Clovis points are quite possibly the most coveted point of Native American artifact collectors. Clovis points are the unmistakably-fluted (a leaf like groove emanating from the central base) projectile points associated with the New World Clovis culture of the Early Paleoindian period―which lasted for nearly 1,000 years, from 11,500 to 10,500 years ago. This period is marked by the first human entry into the New World, presumably from Asia via the Bering Land Bridge, and the end of the last Ice Age, 13,500 to 12,800 years ago.Read more
Just off U.S. Route 50 in Herndon, Virginia, stands a non-descript warehouse that houses more than a thousand paintings created by one of America’s most recognized and beloved painters: Bob Ross.Read more
Everyday I’m reminded of my failure to observe some of the most basic rules for protecting and preserving the items in my collection. Hanging in my office is a framed, autographed Peyton Manning photo, and a list of the records he set in his rookie season. At one time, his signature boldly sprawled from one edge of the photo to the other. Today, it’s barely visible.
If your collectibles were lost, damaged, or stolen, would your homeowners or renters insurance policy pay to repair or replace those collectibles? When asked this question, it’s not uncommon for a collector to respond “Well of course, that’s why I have insurance.” Unfortunately, that’s not always the case. Read more
Owney, a scruffy Terrier mix, wandered into the annals of dog tag history when he trotted into the Albany, New York, post office in 1888. With a peculiar attraction to the scent of mailbags, Owney soon became a fixture at the post office.Read more
Rust. One of the most formidable enemies of antique collectors the world over. Not only is rust visually unappealing, it’s a bona fide antique killer!
Given enough time, oxygen, and water (moisture), an iron object will inevitably transform to rust and disintegrate. The longer rust is allowed to persist, the more it devours its host.
Over the years, I’ve tried dozens of rust removal techniques; everything from good ole’ fashion elbow grease to harsh chemicals. Having restored hundreds of iron objects, I’ve settled on three inexpensive, non-toxic methods that have produced the best results. Read more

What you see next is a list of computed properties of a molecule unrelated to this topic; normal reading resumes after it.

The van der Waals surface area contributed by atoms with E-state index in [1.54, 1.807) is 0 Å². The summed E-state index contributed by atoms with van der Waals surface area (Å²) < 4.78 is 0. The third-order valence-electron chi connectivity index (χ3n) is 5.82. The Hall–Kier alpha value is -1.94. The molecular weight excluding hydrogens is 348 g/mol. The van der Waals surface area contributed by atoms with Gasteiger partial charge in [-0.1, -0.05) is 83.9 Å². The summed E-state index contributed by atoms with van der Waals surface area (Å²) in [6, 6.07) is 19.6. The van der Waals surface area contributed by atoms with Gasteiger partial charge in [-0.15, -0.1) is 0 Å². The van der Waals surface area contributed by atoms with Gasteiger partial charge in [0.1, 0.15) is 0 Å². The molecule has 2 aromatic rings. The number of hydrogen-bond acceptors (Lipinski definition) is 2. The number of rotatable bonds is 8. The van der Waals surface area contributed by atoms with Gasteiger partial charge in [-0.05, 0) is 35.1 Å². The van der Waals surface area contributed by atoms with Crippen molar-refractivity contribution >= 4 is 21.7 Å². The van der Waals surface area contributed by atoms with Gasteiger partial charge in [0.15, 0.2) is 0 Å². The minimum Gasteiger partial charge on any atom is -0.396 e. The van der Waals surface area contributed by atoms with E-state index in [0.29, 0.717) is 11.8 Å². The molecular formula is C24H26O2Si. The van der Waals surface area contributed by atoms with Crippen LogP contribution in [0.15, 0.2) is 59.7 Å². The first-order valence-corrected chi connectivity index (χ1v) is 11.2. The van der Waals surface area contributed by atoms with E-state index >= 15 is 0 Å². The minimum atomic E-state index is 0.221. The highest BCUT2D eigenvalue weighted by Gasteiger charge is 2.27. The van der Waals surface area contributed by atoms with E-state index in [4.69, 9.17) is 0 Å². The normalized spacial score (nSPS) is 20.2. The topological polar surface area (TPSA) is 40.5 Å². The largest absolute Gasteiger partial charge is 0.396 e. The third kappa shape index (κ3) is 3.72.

I feel lower than a bow-legged caterpillar. Lower than a snake’s belly in a wagon rut. Lower than an ankle bracelet on a flat-footed pygmy. Just down right low. I’ve done the unimaginable; the inexcusable. My entire collectibles collection―the Civil War relics, antique bottles, Native American artifacts, coins and currency, and WW2 pieces―has been boxed away in the dark, inescapable confines of plastic storage containers and cardboard boxes.Read more
A carving of a wooden Indian, a red, white, and blue striped pole, three golden balls suspended from a curved bar, and the mortar and pestle―symbols used by early store keepers to advertise and inform a predominately illiterate populace of their respective trades and services. And with only 12% of the people in the world able to read and write in 1820, the use of such symbols wasn’t really an option for business owners, it was a must. This is the story of Cigar Store Indians.Read more
The stock market crash of 1929 was announced with a loud and thunderous bang on Thursday, October 24th. In the chaotic days that ensued, the market hemorrhaged double-digit losses. Jittery and uncertain of their financial future, the American public cutback their spending and investments. In turn, production and employment rapidly declined. America was in a recession.Read more
In June of 1941, the famed General George S. Patton arrived in Murfreesboro, Tennessee along with 11,000 troops and 2,000 vehicles. In short order, as many as 77,000 troops had converged on Middle Tennessee and were soon divided into opposing Red and Blue Armies that would clash in simulated, but realistic, battles that would continue through 1944. When operations ended in ‘44, more than 800,000 troops had occupied more than 2.25 million acres and 22 counties in Middle Tennessee. Read more